Glossary created by Berkman Center team
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Public Performance or Display
A copyrighted work is publicly displayed if the public has access to it.
The right to publicly display or perform a creative work is one of the fundamental rights granted to a copyright holder. A work is publicly displayed or performed if the public can view it. Whether the public has to pay is not an issue.
U.S. Copyright Act, Section 101 states:
“To perform or display a work “publicly” means (1) to perform or display it at a place open to the public or at any place where a substantial number of persons outside of a normal circle of a family and its social acquaintances is gathered; or (2) to transmit or otherwise communicate a performance or display of the work to a place specified by clause (1) or to the public, by means of any device or process, whether the members of the public capable of receiving the performance or display receive it in the same place or in separate places and at the same time or at different times.
So, a painting on the wall of someone’s home is not publicly displayed, but a painting on the wall of City Hall is. When the work in question is an outdoor artwork, or a building, things can become difficult to determine. There is also the question of whether a search engine is publicly displaying works when it shows thumbnail images.
Formally obtaining copyright protections for a creative work by notifying the copyright office that it exists.
In U.S. copyright law, although a creative work receives copyright at the moment it is fixed in a tangible form, a copyright holder cannot file suit against an alleged infringer without officially registering the work with the copyright office.
The Berne Convention does not require registration, or any other official formalities.
Religious Legal System
A religious legal system is one where the law is based on the tenets of a particular religion.
Some religious legal systems exist on their own, while some exist in conjunction with another legal system. Sharia, the system of religiously inspired Islamic law, is an example of a religious legal system, as are Hindu law and Halakha or Jewish law.
The rights a creator, copyright holder, the public or member of the public has as a result of copyright.
Copyright grants its holder various exclusive rights as part of its limited time monopoly. These rights can be usefully divided into economic rights and moral rights. In addition, as part of the copyright “bargain” the public gains certain rights in a copyrighted work as well. A list of these rights follows.
Right of Integrity
The right to prevent the destruction or defacement of a creative work, or to object to any changes made to a creative work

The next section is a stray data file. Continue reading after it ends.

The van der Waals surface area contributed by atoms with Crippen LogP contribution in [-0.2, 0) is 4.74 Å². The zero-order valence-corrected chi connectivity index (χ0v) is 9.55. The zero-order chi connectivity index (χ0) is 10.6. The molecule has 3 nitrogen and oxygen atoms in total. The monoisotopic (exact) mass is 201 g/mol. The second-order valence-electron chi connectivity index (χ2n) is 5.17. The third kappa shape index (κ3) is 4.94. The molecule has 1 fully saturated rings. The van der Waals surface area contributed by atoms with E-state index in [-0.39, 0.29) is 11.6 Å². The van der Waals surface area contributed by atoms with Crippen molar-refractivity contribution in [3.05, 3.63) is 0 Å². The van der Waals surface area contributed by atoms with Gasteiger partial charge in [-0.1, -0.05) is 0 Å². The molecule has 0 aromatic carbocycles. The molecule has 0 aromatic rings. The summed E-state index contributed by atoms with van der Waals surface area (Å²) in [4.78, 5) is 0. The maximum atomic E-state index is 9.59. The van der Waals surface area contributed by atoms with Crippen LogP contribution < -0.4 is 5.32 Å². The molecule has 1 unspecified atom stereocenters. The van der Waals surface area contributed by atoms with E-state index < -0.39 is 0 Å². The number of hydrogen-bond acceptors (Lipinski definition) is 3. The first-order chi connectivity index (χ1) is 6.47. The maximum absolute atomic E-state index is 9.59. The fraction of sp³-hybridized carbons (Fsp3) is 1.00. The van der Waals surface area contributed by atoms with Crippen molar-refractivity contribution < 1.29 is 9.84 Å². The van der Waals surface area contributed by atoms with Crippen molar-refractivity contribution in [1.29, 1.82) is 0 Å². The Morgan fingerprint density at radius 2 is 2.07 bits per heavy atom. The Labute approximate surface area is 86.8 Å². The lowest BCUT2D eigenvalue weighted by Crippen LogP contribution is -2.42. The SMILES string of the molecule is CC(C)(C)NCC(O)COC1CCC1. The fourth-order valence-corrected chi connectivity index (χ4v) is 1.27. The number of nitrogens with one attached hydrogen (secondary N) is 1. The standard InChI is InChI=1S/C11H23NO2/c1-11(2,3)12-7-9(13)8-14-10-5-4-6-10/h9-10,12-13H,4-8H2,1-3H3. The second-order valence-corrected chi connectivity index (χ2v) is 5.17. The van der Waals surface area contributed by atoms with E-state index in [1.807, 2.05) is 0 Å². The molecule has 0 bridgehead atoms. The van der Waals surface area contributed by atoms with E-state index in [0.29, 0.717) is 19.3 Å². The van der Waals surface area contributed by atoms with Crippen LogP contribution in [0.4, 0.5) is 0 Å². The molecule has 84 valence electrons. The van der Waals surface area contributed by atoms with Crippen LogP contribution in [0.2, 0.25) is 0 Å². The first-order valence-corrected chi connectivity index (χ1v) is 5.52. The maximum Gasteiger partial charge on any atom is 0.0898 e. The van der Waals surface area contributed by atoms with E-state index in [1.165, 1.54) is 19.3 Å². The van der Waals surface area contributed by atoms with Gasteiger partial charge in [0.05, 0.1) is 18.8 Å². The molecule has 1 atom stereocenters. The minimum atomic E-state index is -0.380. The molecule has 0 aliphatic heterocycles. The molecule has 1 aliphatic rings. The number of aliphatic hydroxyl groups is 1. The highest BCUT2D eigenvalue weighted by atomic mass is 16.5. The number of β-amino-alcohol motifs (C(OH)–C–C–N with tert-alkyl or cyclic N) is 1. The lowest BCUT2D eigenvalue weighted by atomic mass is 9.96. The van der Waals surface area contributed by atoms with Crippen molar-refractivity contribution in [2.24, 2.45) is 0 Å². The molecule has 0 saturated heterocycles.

Most often seen in the context of a painting or sculpture. For example, the rights to a piece of art on display.
Right of Attribution
The right to be known as the creator of a particular creative work, to be given appropriate credit for one’s creations, and not to be blamed for things one did not create.
Right of Disclosure
The right to determine when and if a work shall be made public.
Right of Reproduction
The right to make copies of a work.
Right of Adaptation
The right to make derivative works.
Right of Distribution
The right to sell, export or import a work or copies of a work.
Right of Public Performance and Display
The right to perform or display a work in public.
Right of Withdrawal
The right to withdraw a work from the public sphere.
Most commonly seen with artworks of which only a single copy exists but also sometimes seen as a right to purchase extant copies of a creative work at a reduced rate. For example, a book a writer no longer wants on the market.
Right of Access
The right of the public to have access to a published copyrighted work.
This particular right is actually not a right of the copyright holder, but rather of the public. In return for granting the creator the various copyrights, arguably at the expense of the public, the public gains access to the work.
The Rome Convention for the Protection of Performers, Producers of Phonograms and Broadcasting Organisations
The Rome Convention is an international copyright agreement specifically addressing the rights of three groups. These groups are: performers, the producers of sound recordings, and the broadcasters of broadcasts, all of whom receive protection for their efforts, especially against acts to which they have not consented, like being recorded. First done in 1961, the convention attempts to offer specific protection for creative work that might otherwise not qualify for copyright, usually because of its transitory nature.
Statute of Limitations